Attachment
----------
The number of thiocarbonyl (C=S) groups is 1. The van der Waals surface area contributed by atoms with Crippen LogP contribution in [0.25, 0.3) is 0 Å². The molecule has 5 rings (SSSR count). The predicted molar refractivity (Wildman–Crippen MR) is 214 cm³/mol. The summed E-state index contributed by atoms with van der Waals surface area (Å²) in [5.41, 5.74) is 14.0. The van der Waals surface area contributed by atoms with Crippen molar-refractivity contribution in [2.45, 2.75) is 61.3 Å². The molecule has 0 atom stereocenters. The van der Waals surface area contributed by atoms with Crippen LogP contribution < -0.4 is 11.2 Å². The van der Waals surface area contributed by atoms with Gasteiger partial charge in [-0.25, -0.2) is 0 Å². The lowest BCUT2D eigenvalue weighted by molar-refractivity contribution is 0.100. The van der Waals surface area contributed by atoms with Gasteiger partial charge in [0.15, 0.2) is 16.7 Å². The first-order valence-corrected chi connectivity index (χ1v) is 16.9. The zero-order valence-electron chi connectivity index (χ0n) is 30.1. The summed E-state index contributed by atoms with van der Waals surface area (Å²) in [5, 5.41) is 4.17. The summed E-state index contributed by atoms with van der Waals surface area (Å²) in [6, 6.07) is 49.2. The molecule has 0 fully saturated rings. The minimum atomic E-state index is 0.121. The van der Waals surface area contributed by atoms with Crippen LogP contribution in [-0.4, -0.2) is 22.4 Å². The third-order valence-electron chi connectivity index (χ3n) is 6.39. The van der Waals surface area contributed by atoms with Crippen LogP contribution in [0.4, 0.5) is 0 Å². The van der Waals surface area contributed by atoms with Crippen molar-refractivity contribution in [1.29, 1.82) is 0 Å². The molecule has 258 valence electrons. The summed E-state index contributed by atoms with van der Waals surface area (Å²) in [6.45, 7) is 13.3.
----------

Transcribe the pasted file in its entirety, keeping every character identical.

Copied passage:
The number of thiocarbonyl (C=S) groups is 1. The van der Waals surface area contributed by atoms with Crippen LogP contribution in [0.25, 0.3) is 0 Å². The molecule has 5 rings (SSSR count). The predicted molar refractivity (Wildman–Crippen MR) is 214 cm³/mol. The summed E-state index contributed by atoms with van der Waals surface area (Å²) in [5.41, 5.74) is 14.0. The van der Waals surface area contributed by atoms with Crippen molar-refractivity contribution in [2.45, 2.75) is 61.3 Å². The molecule has 0 atom stereocenters. The van der Waals surface area contributed by atoms with Crippen LogP contribution < -0.4 is 11.2 Å². The van der Waals surface area contributed by atoms with Gasteiger partial charge in [-0.25, -0.2) is 0 Å². The lowest BCUT2D eigenvalue weighted by molar-refractivity contribution is 0.100. The van der Waals surface area contributed by atoms with Gasteiger partial charge in [0.15, 0.2) is 16.7 Å². The first-order valence-corrected chi connectivity index (χ1v) is 16.9. The zero-order valence-electron chi connectivity index (χ0n) is 30.1. The summed E-state index contributed by atoms with van der Waals surface area (Å²) in [5, 5.41) is 4.17. The summed E-state index contributed by atoms with van der Waals surface area (Å²) in [6, 6.07) is 49.2. The molecule has 0 fully saturated rings. The minimum atomic E-state index is 0.121. The van der Waals surface area contributed by atoms with Crippen LogP contribution in [-0.4, -0.2) is 22.4 Å². The third-order valence-electron chi connectivity index (χ3n) is 6.39. The van der Waals surface area contributed by atoms with Crippen LogP contribution in [0.4, 0.5) is 0 Å². The van der Waals surface area contributed by atoms with Crippen molar-refractivity contribution in [1.29, 1.82) is 0 Å². The molecule has 258 valence electrons. The summed E-state index contributed by atoms with van der Waals surface area (Å²) in [6.45, 7) is 13.3.